Well since the last post, my knee has completely healed and I’ve completed six weekend trips. My boots have been damaged twice (I think it’s a design flaw), and I’ve had one serious fall that ended in a 10 to 15 metre slide, and was quite lucky to avoid serious injury. I thought it’d be worth writing down some details about trips, just so there’s a record. I might expand on some of the other things later if I have time. Meanwhile I’m leaving for Chile in a couple of weeks, so I won’t have any more (New Zealand) trips for at least a few months.
Dates: 20th – 22nd April, 2007
Location: Tararua Forest Park
Huts visited: Blue Range Hut (0 nights), Mitre Flats Hut (1 night)
This weekend’s trip was in the Tararuas.
We started at the Kiriwhakapapa Shelter, where we camped on Friday night. Most people (4 of the 7 in our group, and all of the other group from the club) set out sleeping bags under the shelter, as it was quite a calm night. Dirk, Colin and I set up our tent flies next to a tree in the middle of the traffic island. The night was mostly uneventful, although I was up reading at about 10pm when a car pulled up a few metres away, and some people got it. It turned out to be a group from the Vic Tramping Club. After a few minutes of getting ready and talking about someone not having a torch (I think), they disappeared off up the hill. I found out later, when we checked the hut book, that they’d walked up to Blue Range Hut for that night.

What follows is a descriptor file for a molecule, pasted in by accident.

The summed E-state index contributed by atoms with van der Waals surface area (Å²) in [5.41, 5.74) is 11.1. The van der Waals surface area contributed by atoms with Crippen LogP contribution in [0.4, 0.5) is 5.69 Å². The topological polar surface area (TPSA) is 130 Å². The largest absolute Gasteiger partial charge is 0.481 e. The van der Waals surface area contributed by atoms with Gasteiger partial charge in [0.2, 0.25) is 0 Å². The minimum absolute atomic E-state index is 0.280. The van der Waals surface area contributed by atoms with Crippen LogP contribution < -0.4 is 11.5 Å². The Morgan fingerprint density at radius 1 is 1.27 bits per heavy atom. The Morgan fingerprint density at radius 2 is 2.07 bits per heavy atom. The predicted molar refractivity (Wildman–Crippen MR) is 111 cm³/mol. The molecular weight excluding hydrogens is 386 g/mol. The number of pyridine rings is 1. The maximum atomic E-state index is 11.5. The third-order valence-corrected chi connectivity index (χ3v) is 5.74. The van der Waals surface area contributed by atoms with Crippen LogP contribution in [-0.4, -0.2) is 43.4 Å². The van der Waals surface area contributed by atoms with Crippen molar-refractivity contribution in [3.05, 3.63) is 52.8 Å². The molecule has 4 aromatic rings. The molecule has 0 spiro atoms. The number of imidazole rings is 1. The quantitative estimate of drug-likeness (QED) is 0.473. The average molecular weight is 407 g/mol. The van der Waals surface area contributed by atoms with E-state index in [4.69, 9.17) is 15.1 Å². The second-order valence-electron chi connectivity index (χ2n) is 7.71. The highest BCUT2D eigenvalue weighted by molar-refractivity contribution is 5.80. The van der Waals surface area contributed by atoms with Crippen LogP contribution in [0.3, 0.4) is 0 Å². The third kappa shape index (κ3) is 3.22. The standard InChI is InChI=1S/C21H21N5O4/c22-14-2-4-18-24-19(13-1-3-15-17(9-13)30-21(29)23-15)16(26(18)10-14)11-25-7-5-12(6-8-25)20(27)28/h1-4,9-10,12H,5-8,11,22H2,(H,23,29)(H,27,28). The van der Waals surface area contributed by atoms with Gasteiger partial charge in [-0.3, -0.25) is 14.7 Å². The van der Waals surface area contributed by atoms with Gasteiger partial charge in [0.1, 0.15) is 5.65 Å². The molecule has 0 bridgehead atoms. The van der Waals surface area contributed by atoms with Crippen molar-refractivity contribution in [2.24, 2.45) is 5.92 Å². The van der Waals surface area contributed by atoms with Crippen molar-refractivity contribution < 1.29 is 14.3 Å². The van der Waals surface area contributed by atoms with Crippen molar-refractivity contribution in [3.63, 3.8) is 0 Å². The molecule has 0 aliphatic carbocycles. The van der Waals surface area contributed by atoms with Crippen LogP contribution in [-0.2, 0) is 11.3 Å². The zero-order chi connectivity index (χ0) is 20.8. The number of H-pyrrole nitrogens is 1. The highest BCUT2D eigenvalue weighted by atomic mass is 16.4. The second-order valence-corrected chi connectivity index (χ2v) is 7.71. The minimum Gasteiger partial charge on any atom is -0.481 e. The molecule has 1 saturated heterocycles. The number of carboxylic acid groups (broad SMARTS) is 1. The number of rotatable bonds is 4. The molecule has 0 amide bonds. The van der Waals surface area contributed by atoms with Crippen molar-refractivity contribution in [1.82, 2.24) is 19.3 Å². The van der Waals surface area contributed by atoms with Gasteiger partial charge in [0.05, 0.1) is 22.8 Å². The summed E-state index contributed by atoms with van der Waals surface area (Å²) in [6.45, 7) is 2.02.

The weather was quite mild for the whole weekend. On Saturday morning, we had a relaxing walk up to Blue Range Hut, except for when Matt was stung three times by a wasp. The short path off the side of the main track to Cow Creek was about the only time we went above the tree-line on this trip, which gave us a brief view of Mitre Peak in the distance — the highest point in the Tararuas. Blue Range Hut is a nice little hut with a sense of humour, that’s very blue. We’d been there for a few minutes when a helicopter started buzzing us. After about 10 minutes of wandering around outside trying to figure out what on earth the helicopter was doing, we finally found out. A hunter turned up, wearing a classic blue bush-shirt. Apparently he’d arranged some kind of pick-up at the hut, but there really wasn’t a chance, and he eventually ran off up the hill again, perhaps to try and find somewhere better.
We then walked down to the Waingawa River (almost to Cow Creek), which we crossed, and had some lunch. We didn’t quite reach the hut, however. I pulled out my tent fly in an attempt to dry it, but alas, the sun was not co-operating. The afternoon involved a further walk southwards on the track along the river, for several hours, before we finally reached Mitre Flats.
Mitre Flats was full, but not overflowing. There was one person, from another group, who slept on the floor. That evening, we finally figured out the rules for Rummy, or some variant of it, and we played a few rounds. I forget who won, but it probably wasn’t important. This was the first time I’d actually slept in a hut for a few weeks, as opposed to camping outside, and it was great not to have to worry about packing up the fly in the morning.
There was some very light rain on Sunday morning, but it was almost undetectable and didn’t last. There was also no wind to speak of — not at all common in the Tararuas. We walked slightly further south of the hut, and crossed the Waingawa River via the new bridge. Dirk’s plan was then to bash our way up a spur, and eventually reach the ridge along the top. There’s no official track up here now, but there was apparently a maintained track in the 1970s or so.